Menopause symptoms. There are contradictory research findings about the effects of red clover on symptoms of menopause. Most research shows that taking red clover by mouth for up to a year does not reduce menopause symptoms such as hot flashes or night sweats, although some research shows that a specific red clover product (Promensil, Novogen) might reduce severity but not the frequency of hot flashes. However, other research shows that a different form of red clover (MF11RCE, Melbrosin International) might improve symptoms of menopause-related anxiety and depression.

Postmenopausal conditions. Some early evidence suggests that red clover may improve some secondary conditions associated with postmenopause. These effects include reducing blood pressure and improving cholesterol levels in postmenopausal women. However, red clover does not seem to improve thinking skills.

 

Lung problems (cough, bronchitis, asthma).

Sexually transmitted diseases (STDs).

Premenstrual syndrome (PMS).

Skin problems (cancerous growths, burns, eczema, psoriasis).

Other conditions.

Red Clover Extractdosage

Dosages of Red Clover:

Standardized commercially prepared isoflavins

40-80 mg/day

Dosage Considerations – Should be Given as Follows:

Flower Tops

4 g orally three times daily

Tea

1 cup orally three times daily; 4 g flower tops/150 ml water

Liquid Extract

5-3 ml orally three times daily; 1:1 in 25% alcohol

Tincture

1-2 ml orally three times daily; 1:10 in 45% alcohol

Topical

Dosage varies

Hot Flashes

Isoflavones extract: 40-160 mg/day orally

Cystic Mastalgia

Isoflavones: 40-80 mg/day

Osteoporosis

Specific extract (Promensil): 40 mg/day

Red Clover Extractfor sale(Where to Buy Red Clover Extract )

Our company enjoys long term relationships with our clients because we focus on customer service and providing great products. If you are interested in our product, we are flexible with the customization of orders to suit your specific need and our quick lead time on orders guarantees you’ll have great tasting our product on-time. We also focus on value-added services. We are available for service questions and information to support your business.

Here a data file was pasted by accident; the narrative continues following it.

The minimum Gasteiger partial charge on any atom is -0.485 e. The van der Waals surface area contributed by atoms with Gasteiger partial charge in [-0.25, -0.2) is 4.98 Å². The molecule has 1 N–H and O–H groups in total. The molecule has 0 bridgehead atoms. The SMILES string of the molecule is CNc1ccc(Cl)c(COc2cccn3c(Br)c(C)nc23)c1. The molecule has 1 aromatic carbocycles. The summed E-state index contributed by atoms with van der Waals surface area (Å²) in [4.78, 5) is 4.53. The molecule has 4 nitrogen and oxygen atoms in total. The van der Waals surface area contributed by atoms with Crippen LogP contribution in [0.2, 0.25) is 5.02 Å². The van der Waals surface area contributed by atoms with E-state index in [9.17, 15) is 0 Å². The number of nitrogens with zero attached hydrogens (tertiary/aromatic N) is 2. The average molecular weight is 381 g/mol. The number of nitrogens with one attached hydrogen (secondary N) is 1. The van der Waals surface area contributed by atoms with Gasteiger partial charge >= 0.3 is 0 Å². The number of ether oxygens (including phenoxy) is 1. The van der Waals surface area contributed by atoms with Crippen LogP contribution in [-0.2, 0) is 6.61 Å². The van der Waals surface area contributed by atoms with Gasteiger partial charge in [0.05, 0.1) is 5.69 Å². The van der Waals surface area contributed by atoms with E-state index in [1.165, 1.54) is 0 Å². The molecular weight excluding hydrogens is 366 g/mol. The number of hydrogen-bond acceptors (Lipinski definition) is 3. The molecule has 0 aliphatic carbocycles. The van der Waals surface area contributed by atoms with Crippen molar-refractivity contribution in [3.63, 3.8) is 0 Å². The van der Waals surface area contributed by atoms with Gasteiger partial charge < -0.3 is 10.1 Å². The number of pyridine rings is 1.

We are an professional Red Clover Extractsupplier for several years, we supply products with competitive price, and our product is of the highest quality and undergoes strict, independent testing to ensure that it is safe for consumption around the world.

 

References

  • “BSBI List 2007”. Botanical Society of Britain and Ireland. Archived from the original (xls) on 2015-01-25. Retrieved 2014-10-17.
  • ^”Trifolium pratense”. Natural Resources Conservation Service PLANTS Database. USDA. Retrieved 15 December2015.
  • ^”Red Clover”. extension.psu.edu. Retrieved 2018-03-14.
  • ^Van Der Kooi, C. J.; Pen, I.; Staal, M.; Stavenga, D. G.; Elzenga, J. T. M. (2015). “Competition for pollinators and intra-communal spectral dissimilarity of flowers”. Plant Biology. 18 (1): 56–62. doi:1111/plb.12328. PMID 25754608.
  • ^Rosso, B. S.; Pagano, E. M. (2005-08-01). “Evaluation of Introduced and Naturalised Populations of Red Clover(Trifolium pratense L.) at Pergamino EEA-INTA, Argentina”. Genetic Resources and Crop Evolution. 52 (5): 507–511. doi:1007/s10722-005-0777-z. ISSN 0925-9864.
  • ^Arretz, P. V.; Macfarlane, R. P. (1986-01-01). “The Introduction of Bombus Ruderatus to Chile for Red Clover Pollination”. Bee World. 67 (1): 15–22. doi:1080/0005772X.1986.11098855. ISSN 0005-772X.
  • ^Morales, Carolina L; Arbetman

 


 

Additional information

Type

Anti-Aging